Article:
Facebook turns to AI to help prevent suicides

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Facebook is upgrading its AI tools to help prevent suicide, the company announced on Monday. “Starting today we’re upgrading our AI tools to identify when someone is expressing thoughts about suicide on Facebook so we can help get them the support they need quickly,” Mark Zuckerberg wrote in a post on Facebook.


In March, Facebook began a limited test of AI-based suicide prevention efforts on text-only posts in the US. However, now the social network will scour all types of content around the world with this AI, except in the European Union, where General Data Protection Regulation privacy laws on profiling users based on sensitive information complicate the use of this tech.

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In a blog post, the company detailed how AI looks for patterns on posts that may contain references to suicide or self-harm. In addition to searching for words and phrases in posts, it will scan the comments. According to Facebook, comments like "Are you ok?" and "Can I help?" can potentially be an indicator of suicidal thoughts. In the case of live video, users can report the video and contact a helpline to seek aid for their friend. Facebook will also provide broadcasters with the option to contact a helpline or another friend.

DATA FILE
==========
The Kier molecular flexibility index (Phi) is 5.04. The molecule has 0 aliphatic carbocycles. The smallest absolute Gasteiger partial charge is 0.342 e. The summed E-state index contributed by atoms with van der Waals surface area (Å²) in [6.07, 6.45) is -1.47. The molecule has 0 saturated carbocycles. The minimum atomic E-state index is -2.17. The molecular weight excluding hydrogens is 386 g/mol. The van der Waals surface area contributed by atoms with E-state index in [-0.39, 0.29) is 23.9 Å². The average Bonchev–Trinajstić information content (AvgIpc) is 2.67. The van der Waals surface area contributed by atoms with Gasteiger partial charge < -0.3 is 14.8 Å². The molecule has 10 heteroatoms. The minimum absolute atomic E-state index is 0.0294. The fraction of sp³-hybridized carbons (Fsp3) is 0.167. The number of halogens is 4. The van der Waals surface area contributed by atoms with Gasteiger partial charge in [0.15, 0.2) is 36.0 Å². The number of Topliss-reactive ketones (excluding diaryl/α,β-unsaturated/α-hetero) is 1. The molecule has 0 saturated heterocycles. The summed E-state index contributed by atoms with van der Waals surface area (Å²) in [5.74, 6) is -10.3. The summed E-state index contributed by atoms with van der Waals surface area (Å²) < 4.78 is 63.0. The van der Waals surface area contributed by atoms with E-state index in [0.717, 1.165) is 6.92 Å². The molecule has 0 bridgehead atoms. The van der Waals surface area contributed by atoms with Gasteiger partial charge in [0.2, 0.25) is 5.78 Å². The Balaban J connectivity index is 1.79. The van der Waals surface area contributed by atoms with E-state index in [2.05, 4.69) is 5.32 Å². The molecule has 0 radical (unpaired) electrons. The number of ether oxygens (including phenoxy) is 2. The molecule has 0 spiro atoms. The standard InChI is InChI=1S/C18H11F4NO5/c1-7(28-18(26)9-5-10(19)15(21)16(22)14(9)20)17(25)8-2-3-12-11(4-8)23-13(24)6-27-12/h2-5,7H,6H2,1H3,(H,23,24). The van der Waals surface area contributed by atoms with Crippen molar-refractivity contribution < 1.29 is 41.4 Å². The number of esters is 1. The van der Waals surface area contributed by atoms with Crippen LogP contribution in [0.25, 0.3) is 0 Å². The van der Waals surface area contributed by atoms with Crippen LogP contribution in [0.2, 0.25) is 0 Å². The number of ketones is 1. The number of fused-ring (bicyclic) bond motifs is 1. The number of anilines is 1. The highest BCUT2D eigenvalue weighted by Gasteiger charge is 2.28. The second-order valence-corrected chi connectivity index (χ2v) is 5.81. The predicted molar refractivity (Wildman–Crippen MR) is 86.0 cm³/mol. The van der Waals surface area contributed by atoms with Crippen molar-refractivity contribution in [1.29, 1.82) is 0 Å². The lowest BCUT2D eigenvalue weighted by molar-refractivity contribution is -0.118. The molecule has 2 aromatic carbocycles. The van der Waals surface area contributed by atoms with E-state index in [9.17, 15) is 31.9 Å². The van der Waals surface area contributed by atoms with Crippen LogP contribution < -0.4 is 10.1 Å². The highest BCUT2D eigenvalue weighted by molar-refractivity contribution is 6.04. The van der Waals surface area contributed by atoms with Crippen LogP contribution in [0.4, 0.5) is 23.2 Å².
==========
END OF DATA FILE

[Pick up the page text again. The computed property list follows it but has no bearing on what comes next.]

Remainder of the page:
The social network says that it is now dedicating more moderators to suicide prevention, training them to deal with the cases 24/7, and now has 80 local partners like, National Suicide Prevention Lifeline and Forefront from which to provide resources to at-risk users and their networks.

Guy Rosen, Facebook’s vice president for product management, said the company was beginning to roll out the software outside the United States because the tests have been successful. During the past month, he said, first responders checked on people more than 100 times after Facebook software detected suicidal intent.

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